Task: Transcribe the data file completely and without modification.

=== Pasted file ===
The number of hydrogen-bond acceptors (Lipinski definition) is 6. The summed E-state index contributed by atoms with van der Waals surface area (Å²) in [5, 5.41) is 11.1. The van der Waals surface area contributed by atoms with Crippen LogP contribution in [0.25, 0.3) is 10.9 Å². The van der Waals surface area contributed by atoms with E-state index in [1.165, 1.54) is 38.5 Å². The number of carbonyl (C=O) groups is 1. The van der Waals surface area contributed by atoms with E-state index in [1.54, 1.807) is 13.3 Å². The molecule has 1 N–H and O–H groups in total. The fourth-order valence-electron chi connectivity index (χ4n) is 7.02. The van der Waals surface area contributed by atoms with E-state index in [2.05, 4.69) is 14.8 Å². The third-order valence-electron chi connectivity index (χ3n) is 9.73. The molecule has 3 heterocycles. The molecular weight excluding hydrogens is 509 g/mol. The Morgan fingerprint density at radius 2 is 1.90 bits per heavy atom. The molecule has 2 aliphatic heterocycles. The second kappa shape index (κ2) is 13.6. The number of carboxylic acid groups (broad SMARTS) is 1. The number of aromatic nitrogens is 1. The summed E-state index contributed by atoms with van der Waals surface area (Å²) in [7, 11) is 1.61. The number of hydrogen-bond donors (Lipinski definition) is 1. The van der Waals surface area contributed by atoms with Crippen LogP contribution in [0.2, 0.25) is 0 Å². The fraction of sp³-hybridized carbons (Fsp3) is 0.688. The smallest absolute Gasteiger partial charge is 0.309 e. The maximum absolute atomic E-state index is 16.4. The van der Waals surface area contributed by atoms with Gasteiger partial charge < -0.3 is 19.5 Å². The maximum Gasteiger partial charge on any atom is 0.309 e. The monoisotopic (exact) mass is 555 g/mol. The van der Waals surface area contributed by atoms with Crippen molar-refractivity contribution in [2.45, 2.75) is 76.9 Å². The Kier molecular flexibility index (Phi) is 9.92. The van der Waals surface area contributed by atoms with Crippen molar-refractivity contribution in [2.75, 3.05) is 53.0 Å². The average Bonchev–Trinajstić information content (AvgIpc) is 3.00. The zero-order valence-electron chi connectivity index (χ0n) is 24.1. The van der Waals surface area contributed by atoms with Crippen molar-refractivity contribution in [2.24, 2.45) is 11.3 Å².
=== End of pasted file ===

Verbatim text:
The number of hydrogen-bond acceptors (Lipinski definition) is 6. The summed E-state index contributed by atoms with van der Waals surface area (Å²) in [5, 5.41) is 11.1. The van der Waals surface area contributed by atoms with Crippen LogP contribution in [0.25, 0.3) is 10.9 Å². The van der Waals surface area contributed by atoms with E-state index in [1.165, 1.54) is 38.5 Å². The number of carbonyl (C=O) groups is 1. The van der Waals surface area contributed by atoms with E-state index in [1.54, 1.807) is 13.3 Å². The molecule has 1 N–H and O–H groups in total. The fourth-order valence-electron chi connectivity index (χ4n) is 7.02. The van der Waals surface area contributed by atoms with E-state index in [2.05, 4.69) is 14.8 Å². The third-order valence-electron chi connectivity index (χ3n) is 9.73. The molecule has 3 heterocycles. The molecular weight excluding hydrogens is 509 g/mol. The Morgan fingerprint density at radius 2 is 1.90 bits per heavy atom. The molecule has 2 aliphatic heterocycles. The second kappa shape index (κ2) is 13.6. The number of carboxylic acid groups (broad SMARTS) is 1. The number of aromatic nitrogens is 1. The summed E-state index contributed by atoms with van der Waals surface area (Å²) in [7, 11) is 1.61. The number of hydrogen-bond donors (Lipinski definition) is 1. The van der Waals surface area contributed by atoms with Crippen LogP contribution in [0.2, 0.25) is 0 Å². The fraction of sp³-hybridized carbons (Fsp3) is 0.688. The smallest absolute Gasteiger partial charge is 0.309 e. The maximum absolute atomic E-state index is 16.4. The van der Waals surface area contributed by atoms with Gasteiger partial charge < -0.3 is 19.5 Å². The maximum Gasteiger partial charge on any atom is 0.309 e. The monoisotopic (exact) mass is 555 g/mol. The van der Waals surface area contributed by atoms with Crippen molar-refractivity contribution in [2.45, 2.75) is 76.9 Å². The Kier molecular flexibility index (Phi) is 9.92. The van der Waals surface area contributed by atoms with Crippen molar-refractivity contribution in [2.75, 3.05) is 53.0 Å². The average Bonchev–Trinajstić information content (AvgIpc) is 3.00. The zero-order valence-electron chi connectivity index (χ0n) is 24.1. The van der Waals surface area contributed by atoms with Crippen molar-refractivity contribution in [2.24, 2.45) is 11.3 Å².